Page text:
By Elias Weiss.

This was the way the latest of G20 Summits was always meant to end: not with a bang, but a whimper. The two day summit held annually is an opportunity for the G7 nations to meet up with both emerging and industrialized countries to discuss key issues regarding the global economy. Together, G20 economies represents 80% of global GDP, 75% of world trade and two third of the world’s population. In short, it’s a big deal.

This year the summit was held in Hangzhou, China – the most populous city of Zhejiang Province – although you would be hard pressed to be able to tell that during the summit itself since the city of more than 6 million inhabitants has looked like a ‘ghost town’.

This was the first time a G20 Summit was held in China.

The summit itself started with a bigly protocol incident which – like any good diplomatic crisis – involved a staircase snub, a missing red carpet, a fiery exchange between a Chinese official, a national security adviser on the tarmac and a deleted tweet by the American Spy agency. Yup, 2016 is definitely trolling all of us.

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Summit leaders pose for a group photo, in Hangzhou, China, Sept. 4, 2016. (Photo: Stephen Crowley, AP.)

More substantially, here are some of the main topics discussed during the two-day summit:

Climate Change

The G20 reaffirmed, once again, the commitment it made back in 2009 to end fossil fuel subsidies. Earlier this year in May, the G7 also agreed to end government financial support for the oil, gas and coal industries by 2025. Despite the call from investors and insurance companies, the G20 has not agreed on a specific timeline.

According to Reuters, the US was pushing for a 2021 deadline, while India was pushing for a 2031 deadline, arguing that cutting out subsidies on cooking gas or electricity for farmers would end up penalizing the poorest in India. In the end, the G20 countries agreed simply to  “reaffirm our commitment to rationalize and phase-out inefficient fossil fuel subsidies that encourage wasteful consumption, recognizing the need to support the poor.”

It wasn’t all empty talk though, as China and the US – the two biggest emitters of greenhouse gas – ratified the Paris agreement in a joint ceremony. As for Canada, we can expect the ratification in the ‘coming months’ according to our prime minister who has to deal with some pushback from certain provinces.

Migrant crisis

On this file, the G20 recognised (once again) that the ‘forced displacement of people, unprecedented since the Second World War’ was a global concern and that greater ‘burden-sharing’ was critical. According to EU President Donald Tusk, Europe is ‘close to limits’ and called on the international community to ‘shoulder its fair share.’

Organisations like Amnesty International have called the G20 declaration on refugees ‘hypocritical’, arguing that of the nine countries out of the G20 with regular programmes for resettling refugees, only Germany and Canada have shown genuine openness and taken a strong stance in favour of the resettlement of refugees. Both countries have taken more than their fair share (based on size of the economy) according to Oxfam (114% for Germany, 239% for Canada).

Steel

Excess steel capacity has been driving the price of the metal down for years now. The culprit? China. The G20 (China included) managed to agree on forming a ‘global forum’ whose goal is to find solutions to deal with the oversupply and low demand of steel in time for the 2017 G20 Summit in Germany.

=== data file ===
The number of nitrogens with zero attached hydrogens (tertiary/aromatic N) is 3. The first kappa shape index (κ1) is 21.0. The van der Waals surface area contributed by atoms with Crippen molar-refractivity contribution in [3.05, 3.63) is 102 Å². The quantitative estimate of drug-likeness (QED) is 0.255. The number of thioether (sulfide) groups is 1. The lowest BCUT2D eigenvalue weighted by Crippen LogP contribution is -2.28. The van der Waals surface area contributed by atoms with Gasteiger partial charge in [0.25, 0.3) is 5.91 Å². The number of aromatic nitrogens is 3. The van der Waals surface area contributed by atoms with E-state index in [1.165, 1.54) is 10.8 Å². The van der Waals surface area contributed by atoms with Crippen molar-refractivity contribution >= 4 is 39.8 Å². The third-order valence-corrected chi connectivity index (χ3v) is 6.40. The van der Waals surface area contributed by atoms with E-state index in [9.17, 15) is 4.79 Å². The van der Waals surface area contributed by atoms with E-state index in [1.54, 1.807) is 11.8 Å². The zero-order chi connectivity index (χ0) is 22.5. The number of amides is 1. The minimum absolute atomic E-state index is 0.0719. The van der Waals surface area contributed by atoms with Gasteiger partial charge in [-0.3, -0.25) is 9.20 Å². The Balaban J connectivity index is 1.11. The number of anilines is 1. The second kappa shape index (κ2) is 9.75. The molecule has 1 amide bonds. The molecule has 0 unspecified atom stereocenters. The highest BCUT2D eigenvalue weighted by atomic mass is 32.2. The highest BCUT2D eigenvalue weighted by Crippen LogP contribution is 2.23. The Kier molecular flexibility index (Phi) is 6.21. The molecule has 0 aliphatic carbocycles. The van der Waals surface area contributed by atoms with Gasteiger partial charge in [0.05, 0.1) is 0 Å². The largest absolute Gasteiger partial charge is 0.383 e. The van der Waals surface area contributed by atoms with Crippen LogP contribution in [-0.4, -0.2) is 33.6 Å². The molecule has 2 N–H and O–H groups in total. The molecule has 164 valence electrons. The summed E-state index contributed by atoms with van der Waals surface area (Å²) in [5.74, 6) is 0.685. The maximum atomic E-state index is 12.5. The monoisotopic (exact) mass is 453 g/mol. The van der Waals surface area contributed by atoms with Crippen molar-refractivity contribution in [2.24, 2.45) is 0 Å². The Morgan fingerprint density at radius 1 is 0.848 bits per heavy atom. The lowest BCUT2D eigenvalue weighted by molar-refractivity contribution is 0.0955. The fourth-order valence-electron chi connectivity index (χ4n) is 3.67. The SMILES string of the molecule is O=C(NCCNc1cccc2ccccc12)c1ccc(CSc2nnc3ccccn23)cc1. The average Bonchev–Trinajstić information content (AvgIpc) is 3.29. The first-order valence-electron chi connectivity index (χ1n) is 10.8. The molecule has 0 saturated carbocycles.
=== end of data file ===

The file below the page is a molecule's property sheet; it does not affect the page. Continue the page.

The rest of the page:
Both Europe and the US have threatened sanctions against Chinese steel imports if China does not stop its cheap steel dumping ways.

This issue has exacerbated protectionist feelings, especially in India.

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It’s the economy, stupid

The International Monetary Fund’s calls for more “forceful policy actions” regarding global growth have been answered, or at least acknowledged.

Indeed, the G20 has agreed that they needed to be less reliant on monetary policy to spur economic growth by being more ‘flexible’ towards public spending in ‘high-quality, growth-friendly investments.’ That said, many consider this ‘growth before austerity’ promise elusive, especially when it comes to Germany who has been resisting pressure from both the IMF and the US to be more open to the idea of utilising fiscal policy tools.

G20 countries have also agreed to communicate the benefits of trade and open markets to the wider public ‘more effectively’ to counter the rising tide of protectionism and anti-globalization feelings around the world.

Not with a bang, but a whimper

Ultimately, this was a fairly typical G20 Summit where countries agreed to agree on deferring an agreement till sometime further in the near future: it remains to be seen if all this talk will lead to concrete action. Hint: probably not.

It is difficult for countries to agree on coordinated efforts on any file in the best of times, but even more so when so many of them are facing major domestic political challenges such as elections, the migrant crisis and brewing nativism. As Christine Lagarde, Managing Director of the IMF has warned leaders of the G20, “It takes political courage to implement this agenda. But inaction risks reversing global economic integration and therefor stalling an engine that, for decades, has created and spread wealth around the globe.”

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Elias Weiss 
studies Neuroscience and Biotechnology at McGill University. A liberal and a passionate believer in evidence-based decision-making, Elias hails from British Columbia but is now a proud Montréaler.

Twitter: @eligdeon

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